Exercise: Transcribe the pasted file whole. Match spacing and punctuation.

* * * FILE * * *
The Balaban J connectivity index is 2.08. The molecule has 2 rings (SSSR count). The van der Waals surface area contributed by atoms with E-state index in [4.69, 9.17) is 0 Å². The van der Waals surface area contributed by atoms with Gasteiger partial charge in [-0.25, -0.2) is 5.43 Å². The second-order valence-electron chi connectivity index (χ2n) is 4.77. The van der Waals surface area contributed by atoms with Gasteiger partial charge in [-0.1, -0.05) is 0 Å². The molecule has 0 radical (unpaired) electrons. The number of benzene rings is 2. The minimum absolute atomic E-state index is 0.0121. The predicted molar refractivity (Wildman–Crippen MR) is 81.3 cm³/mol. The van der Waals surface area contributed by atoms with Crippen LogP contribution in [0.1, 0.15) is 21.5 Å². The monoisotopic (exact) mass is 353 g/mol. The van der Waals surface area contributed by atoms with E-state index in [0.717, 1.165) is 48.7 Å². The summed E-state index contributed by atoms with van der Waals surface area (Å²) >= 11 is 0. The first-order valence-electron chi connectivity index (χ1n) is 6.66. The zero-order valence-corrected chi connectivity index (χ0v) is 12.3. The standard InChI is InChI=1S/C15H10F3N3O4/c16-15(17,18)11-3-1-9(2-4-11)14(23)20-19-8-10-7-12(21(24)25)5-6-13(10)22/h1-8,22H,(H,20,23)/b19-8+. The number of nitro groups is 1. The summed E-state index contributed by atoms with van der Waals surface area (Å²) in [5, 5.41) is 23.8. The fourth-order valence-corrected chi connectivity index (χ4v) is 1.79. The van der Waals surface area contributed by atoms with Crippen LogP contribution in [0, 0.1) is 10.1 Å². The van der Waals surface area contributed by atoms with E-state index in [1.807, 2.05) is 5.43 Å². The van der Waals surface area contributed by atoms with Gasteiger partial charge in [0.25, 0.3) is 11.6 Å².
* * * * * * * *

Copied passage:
The Balaban J connectivity index is 2.08. The molecule has 2 rings (SSSR count). The van der Waals surface area contributed by atoms with E-state index in [4.69, 9.17) is 0 Å². The van der Waals surface area contributed by atoms with Gasteiger partial charge in [-0.25, -0.2) is 5.43 Å². The second-order valence-electron chi connectivity index (χ2n) is 4.77. The van der Waals surface area contributed by atoms with Gasteiger partial charge in [-0.1, -0.05) is 0 Å². The molecule has 0 radical (unpaired) electrons. The number of benzene rings is 2. The minimum absolute atomic E-state index is 0.0121. The predicted molar refractivity (Wildman–Crippen MR) is 81.3 cm³/mol. The van der Waals surface area contributed by atoms with Crippen LogP contribution in [0.1, 0.15) is 21.5 Å². The monoisotopic (exact) mass is 353 g/mol. The van der Waals surface area contributed by atoms with E-state index in [0.717, 1.165) is 48.7 Å². The summed E-state index contributed by atoms with van der Waals surface area (Å²) >= 11 is 0. The first-order valence-electron chi connectivity index (χ1n) is 6.66. The zero-order valence-corrected chi connectivity index (χ0v) is 12.3. The standard InChI is InChI=1S/C15H10F3N3O4/c16-15(17,18)11-3-1-9(2-4-11)14(23)20-19-8-10-7-12(21(24)25)5-6-13(10)22/h1-8,22H,(H,20,23)/b19-8+. The number of nitro groups is 1. The summed E-state index contributed by atoms with van der Waals surface area (Å²) in [5, 5.41) is 23.8. The fourth-order valence-corrected chi connectivity index (χ4v) is 1.79. The van der Waals surface area contributed by atoms with Crippen LogP contribution in [0, 0.1) is 10.1 Å². The van der Waals surface area contributed by atoms with E-state index in [1.807, 2.05) is 5.43 Å². The van der Waals surface area contributed by atoms with Gasteiger partial charge in [0.25, 0.3) is 11.6 Å².